Amazfit Verge review

An affordable, comprehensive smartwatch

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Image Credit: TechRadar

Our Verdict

Fitness watches usually don’t usually come cheap, but the Amazfit Verge costs less than most of the competition, despite packing a GPS, a heart rate monitor, call receiver functionality and much more.

For

  • Fun, light design
  • Bursting with features
  • Excellent price

Against

  • Interface needs work
  • No resistance training tracking
  • Music controls are poor

What if we told you that a smartwatch loaded up with a heart rate monitor, GPS, color OLED screen, dual-core processor and 5-day battery life could be had for less than $160?

If you’re familiar with smartwatch pricing, you’d probably tell us to get outta town! A year ago, we’d have marched on, but it’s 2019 and Xiaomi backed smartwatch maker, Huami, has delivered all of that and more in the Amazfit Verge. 

Huami has eased into its stride when it comes to launching affordable smartwatches like the long-lasting Amazfit Bip and the Amazfit Stratos. In the Verge, it looks like the Chinese company has done it again, delivering a smartwatch that sits pretty in the middle. 

Amazfit Verge price and release date

Available now in the US and Australia officially, and on import in the UK, unofficial pricing starts from around £105, with official prices being $160 and AU$199.

When compared to the like of the Apple Watch 4 or Samsung Galaxy Watch, it’s price is really compelling, despite the fact it features both a heart rate monitor and a GPS - most sub $200 smartwatches pack either one or the other.

Key features

Like its name, the Amazfit Verge doesn’t really make much sense. It packs way more features than a smartwatch costing this much should, and crams it all into a fun looking, if slightly duplo-like body.

The screen is a circular 1.3-inch 360x360 AMOLED panel, slightly recessed within an IP68 water and dust resistant casing. The watch’s two-tone finish looks fun, pairing dark and light grey off against one another in the version we reviewed, with the rubber strap taking on the darker tone, keeping things classy.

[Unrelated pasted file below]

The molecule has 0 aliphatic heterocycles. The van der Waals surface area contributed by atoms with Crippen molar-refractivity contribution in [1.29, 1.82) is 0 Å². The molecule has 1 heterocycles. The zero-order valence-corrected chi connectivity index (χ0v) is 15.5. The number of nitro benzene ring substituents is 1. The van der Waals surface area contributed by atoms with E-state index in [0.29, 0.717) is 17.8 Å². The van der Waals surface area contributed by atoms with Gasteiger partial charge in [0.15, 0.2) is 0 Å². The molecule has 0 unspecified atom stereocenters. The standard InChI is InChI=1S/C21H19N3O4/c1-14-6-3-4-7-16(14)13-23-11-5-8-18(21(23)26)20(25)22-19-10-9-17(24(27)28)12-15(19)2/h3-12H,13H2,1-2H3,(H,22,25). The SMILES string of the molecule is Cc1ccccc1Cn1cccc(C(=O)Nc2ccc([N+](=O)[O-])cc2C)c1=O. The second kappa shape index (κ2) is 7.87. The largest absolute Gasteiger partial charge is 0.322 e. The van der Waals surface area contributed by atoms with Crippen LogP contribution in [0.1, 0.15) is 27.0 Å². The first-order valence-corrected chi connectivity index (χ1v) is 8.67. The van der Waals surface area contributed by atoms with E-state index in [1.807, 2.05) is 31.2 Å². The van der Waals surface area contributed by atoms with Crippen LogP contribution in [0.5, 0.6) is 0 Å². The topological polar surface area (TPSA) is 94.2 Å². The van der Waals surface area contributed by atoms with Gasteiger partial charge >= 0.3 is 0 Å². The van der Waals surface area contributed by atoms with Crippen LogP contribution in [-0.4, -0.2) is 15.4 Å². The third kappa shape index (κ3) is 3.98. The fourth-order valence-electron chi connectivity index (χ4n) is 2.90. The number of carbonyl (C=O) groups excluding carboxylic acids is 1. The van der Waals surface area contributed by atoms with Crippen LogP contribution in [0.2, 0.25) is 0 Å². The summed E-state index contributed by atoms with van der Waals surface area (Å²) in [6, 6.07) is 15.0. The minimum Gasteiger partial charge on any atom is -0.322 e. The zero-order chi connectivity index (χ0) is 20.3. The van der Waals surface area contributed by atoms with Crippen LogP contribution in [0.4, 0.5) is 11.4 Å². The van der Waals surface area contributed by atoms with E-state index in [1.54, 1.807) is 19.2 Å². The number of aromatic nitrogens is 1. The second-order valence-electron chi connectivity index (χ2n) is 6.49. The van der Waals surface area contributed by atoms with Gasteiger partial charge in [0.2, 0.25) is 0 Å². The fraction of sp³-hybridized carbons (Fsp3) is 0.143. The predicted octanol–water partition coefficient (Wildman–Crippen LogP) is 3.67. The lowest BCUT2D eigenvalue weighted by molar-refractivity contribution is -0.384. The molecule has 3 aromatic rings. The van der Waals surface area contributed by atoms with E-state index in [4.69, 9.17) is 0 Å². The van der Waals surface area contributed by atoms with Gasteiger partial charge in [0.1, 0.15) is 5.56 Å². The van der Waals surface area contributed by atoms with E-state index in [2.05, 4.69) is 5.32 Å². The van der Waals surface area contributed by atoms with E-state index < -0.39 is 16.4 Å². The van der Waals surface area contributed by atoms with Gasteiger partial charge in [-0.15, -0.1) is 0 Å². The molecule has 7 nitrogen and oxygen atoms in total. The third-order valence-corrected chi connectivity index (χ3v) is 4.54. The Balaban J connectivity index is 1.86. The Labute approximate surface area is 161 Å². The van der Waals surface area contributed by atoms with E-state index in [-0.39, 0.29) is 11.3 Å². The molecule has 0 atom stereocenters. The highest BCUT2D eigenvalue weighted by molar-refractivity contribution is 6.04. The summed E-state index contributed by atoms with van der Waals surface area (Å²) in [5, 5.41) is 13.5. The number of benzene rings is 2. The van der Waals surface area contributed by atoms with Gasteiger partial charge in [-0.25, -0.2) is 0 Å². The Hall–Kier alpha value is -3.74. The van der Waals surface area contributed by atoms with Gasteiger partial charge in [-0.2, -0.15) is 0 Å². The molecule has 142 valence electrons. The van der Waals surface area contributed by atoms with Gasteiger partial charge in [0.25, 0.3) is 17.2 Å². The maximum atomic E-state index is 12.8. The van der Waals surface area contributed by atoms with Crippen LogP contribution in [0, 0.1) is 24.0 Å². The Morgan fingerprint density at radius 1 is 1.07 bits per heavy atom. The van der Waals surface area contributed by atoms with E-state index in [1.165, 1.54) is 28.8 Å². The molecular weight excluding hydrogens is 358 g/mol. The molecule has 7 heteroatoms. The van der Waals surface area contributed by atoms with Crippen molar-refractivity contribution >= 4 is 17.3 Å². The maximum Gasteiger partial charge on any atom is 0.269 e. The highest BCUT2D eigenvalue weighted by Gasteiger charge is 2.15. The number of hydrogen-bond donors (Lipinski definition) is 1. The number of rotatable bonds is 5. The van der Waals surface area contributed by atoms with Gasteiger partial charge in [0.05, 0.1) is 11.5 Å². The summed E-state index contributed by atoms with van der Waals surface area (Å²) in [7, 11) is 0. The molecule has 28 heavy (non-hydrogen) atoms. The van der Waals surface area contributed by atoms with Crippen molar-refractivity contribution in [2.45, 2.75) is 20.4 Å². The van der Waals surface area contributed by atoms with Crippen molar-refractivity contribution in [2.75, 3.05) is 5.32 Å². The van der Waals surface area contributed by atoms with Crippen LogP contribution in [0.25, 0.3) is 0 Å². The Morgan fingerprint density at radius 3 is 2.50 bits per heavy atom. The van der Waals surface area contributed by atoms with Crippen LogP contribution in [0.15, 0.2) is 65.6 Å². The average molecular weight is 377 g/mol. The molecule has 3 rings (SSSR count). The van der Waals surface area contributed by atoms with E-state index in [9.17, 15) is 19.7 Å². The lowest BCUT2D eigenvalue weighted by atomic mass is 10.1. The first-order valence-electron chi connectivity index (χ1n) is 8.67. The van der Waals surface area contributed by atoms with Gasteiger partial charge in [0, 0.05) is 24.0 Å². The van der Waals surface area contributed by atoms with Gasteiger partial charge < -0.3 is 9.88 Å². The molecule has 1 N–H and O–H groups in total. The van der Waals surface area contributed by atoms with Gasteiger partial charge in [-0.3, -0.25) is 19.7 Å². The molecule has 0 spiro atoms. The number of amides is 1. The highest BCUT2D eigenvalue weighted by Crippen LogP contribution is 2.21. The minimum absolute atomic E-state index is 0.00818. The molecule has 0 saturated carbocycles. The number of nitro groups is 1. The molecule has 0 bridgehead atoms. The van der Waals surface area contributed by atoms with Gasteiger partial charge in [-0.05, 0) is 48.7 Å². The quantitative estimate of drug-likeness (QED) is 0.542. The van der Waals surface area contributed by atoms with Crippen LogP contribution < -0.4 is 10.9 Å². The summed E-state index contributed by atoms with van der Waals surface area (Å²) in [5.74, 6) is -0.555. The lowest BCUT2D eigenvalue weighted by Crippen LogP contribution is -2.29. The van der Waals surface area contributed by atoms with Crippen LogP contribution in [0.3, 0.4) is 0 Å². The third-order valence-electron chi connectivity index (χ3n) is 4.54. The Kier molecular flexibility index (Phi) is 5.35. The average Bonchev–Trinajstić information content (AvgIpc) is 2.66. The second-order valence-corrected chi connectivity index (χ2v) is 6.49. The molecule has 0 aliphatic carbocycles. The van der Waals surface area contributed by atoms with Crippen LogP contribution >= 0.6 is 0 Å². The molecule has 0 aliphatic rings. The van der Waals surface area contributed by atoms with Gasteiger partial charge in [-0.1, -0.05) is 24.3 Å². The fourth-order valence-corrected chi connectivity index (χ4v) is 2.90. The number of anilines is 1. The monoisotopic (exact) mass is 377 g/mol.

The Verge’s design also features punchy red accents, dotted around the clock face at 12, 3, 6 and 9 o’clock. The sole button, located on the watch’s right side also color pops nicely.

Interacting with the Verge is a tale of swipes and taps, and the story is illustrated with some fun graphics that visualize the weather and other UI elements. A handful of watch faces can also be accessed with a long press of the main screen, there’s a simple to navigate settings menu and when paired with an Android smartphone using Bluetooth, it can even act as a phone call receiver/speaker combo too.

What really sells this watch is the battery though. Huami reckons the Amazfit Verge will keep you going for five days - a bold claim indeed.

Design and screen

The Verge isn’t too big or bulky, and neither is it heavy at just 46g. Its featherweight form can be attributed to its body being made of plastic, matched with a light rubber strap - none of that premium, weighty metal link or Milanese loop business.

The watch’s two-tone color scheme is fun, with both dark and light grey portions on the version we reviewed, with availability in white and navy blue as well. The screen is slightly recessed, which adds a bit of protection, and in our month with the watch, there are no signs of wear on either the body or the display - mightily impressive!

In addition to being life-proof, the IP68 water and dust resistant casing will keep it alive in showers and mild submersions too.

Punchy red accents dotted around the clock face at 12, 3, 6 and 9 o’clock also add flair, as does the color popping red button, located on the watch’s right side. Ultimately, the design balances simplicity, attractiveness, and comfort really well - it’s not trying to be too premium, it’s trying to be clean and well put together, and it succeeds at both.

The screen is a 1.3-inch 360x360 AMOLED panel. Plenty sharp and plenty colourful, it pops nicely with the default watch face elegantly mirroring the red accents of the watch body.

Viewing angles are strong, there’s an always-on display function, which enables at-a-glance time-telling, and gesture activation is on-board too, brightening things up when you elevate the watch with a wrist rotation. 

The watch also has an auto-brightness option, which can be turned on or off in the settings, and calibrated to be as aggressive as you want it to be.